I could have died today
This is an email that I had sent out to my cadre last year regarding a very unsafe interaction with a student on the range.
I hope the title caught your attention and inspired you to continue reading. If not, well you suck for not caring.
I literally just finished a private session with an alumni student who has become rather good with a handgun in terms of precision and overall ability to manipulate his handgun… technically. (Alumni meaning that he has taken at least 10 hours of individual training with us.)
On occasion, I have had to remind him to remove his finger from the trigger when his elbows are retracted, and he is no longer on target. But not very often. Today, he quickly learned why this is important.
During a B-8 warmup exercise, he caught a piece of brass between his eye protection and the side of his face. He danced off the line in a panic, turned to his 4 o’clock, finger on the trigger and gun pointed STRAIGHT AT ME. All that I could do is repeatedly say, “Finger off the trigger ” while attempting to step away from his muzzle.
There are some lessons to be learned here.
First, the job of a firearms trainer is an inherently hazardous job. I was complacent and was attempting to push the boundaries to gain a better angle to see any minor discrepancies in his shooting performance. This put me out of arms reach of the shooter and, in turn, put me at an extreme disadvantage in terms of physically controlling his muzzle during the chaos.
Had he simply applied a little pressure to the trigger, I would have had a gunshot wound to the abdomen and a colostomy bag would have been my best hope.
Second, we handled the situation by stopping the course of fire. Unloading, clearing, re-holstering, and sitting down to discuss it. Once we had both cooled down from the event and talked about the mistakes that had been made, we moved on for the sake of him not seriously setting back in his confidence. He knew the mistake that he made, and we moved on. But I repositioned myself appropriately and stayed ready for any future mishaps.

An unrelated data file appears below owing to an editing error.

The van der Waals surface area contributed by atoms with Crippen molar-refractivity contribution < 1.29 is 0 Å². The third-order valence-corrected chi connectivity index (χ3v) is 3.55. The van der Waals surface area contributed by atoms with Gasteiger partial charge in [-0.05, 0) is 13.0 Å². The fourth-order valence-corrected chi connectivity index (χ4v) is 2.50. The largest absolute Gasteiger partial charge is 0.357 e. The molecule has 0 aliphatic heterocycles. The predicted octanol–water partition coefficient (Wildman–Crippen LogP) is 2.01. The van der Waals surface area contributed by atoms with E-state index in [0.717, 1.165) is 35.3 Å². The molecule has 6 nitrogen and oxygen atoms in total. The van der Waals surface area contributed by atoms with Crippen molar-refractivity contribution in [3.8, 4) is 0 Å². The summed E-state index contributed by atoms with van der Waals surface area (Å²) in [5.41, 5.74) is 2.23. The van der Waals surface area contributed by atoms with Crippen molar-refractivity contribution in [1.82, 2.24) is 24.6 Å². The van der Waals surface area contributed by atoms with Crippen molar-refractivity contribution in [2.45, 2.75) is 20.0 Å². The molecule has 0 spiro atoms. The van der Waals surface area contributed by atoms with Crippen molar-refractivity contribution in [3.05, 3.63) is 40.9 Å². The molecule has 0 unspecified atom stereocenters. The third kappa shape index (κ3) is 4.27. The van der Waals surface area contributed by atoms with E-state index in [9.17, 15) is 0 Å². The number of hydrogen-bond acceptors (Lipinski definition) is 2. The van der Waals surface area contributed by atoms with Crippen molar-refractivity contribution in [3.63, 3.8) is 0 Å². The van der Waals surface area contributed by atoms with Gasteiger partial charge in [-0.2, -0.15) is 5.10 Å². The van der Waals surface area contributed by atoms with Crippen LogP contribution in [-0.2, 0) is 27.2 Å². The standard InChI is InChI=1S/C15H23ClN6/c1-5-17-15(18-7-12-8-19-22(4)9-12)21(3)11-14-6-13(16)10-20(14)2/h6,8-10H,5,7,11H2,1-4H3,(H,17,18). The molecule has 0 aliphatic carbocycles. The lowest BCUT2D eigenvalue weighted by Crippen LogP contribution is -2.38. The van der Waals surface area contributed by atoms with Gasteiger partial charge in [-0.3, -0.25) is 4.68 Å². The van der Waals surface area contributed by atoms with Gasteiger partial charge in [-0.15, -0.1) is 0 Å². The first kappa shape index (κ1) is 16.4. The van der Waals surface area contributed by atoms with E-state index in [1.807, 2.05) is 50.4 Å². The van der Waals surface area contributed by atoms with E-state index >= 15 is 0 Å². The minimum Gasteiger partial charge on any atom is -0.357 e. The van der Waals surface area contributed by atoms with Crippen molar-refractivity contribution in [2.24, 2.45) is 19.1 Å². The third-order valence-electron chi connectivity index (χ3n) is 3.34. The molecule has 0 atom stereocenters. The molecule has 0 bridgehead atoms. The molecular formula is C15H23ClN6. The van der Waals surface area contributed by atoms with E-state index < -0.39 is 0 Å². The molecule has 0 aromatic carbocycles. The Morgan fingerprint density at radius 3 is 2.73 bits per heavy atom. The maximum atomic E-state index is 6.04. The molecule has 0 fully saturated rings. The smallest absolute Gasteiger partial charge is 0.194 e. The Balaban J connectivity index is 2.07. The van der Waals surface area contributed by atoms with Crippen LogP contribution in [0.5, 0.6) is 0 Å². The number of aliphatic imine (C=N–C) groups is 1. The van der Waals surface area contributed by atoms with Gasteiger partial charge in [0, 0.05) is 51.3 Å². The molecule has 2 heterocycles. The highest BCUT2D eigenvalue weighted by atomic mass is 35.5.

Finally, DO NOT become complacent in your work. On long days and long weeks, it is very easy to do. Learn to pace yourself and stay in control of the environment around you. Expect something like this to happen to you because, if you do it enough, it will.
Remind yourself to stay within arm’s reach as best as you can and DON’T BE AFRAID to put your hands on a student should you have to keep them safe as well as yourself or the rest of the line (if you are in a class).
I’m going to go write up my living will that I have been procrastinating for quite some time now … and change my britches.
We have since put appropriate levels in place to mitigate risks and keep complacency low.
Working 8 students back-to-back for 5 days a week can take a lot out of a trainer and create complacency. We have separated blocks of training throughout the week covered by different instructors. This helps to keep the trainer fresh and alleviate some of the cognitive strain on the trainer.
Billed hats are strongly advised on the range. Even though I have had brass slip below the bill of the cap and produce the same problem, it seriously reduces the chances.
We now include conversations about hot brass issues prior to shooting. This helps to solidify it as a possibility and not surprising to them when it does happen. It also helps to remind the trainer of the possibility, so that they are more careful.
I hope that this article may assist others who act as an RSO or a trainer. Lessons learned can often be from mistakes that have been made. This just happens to be one of mine.
Apache Solutions LLC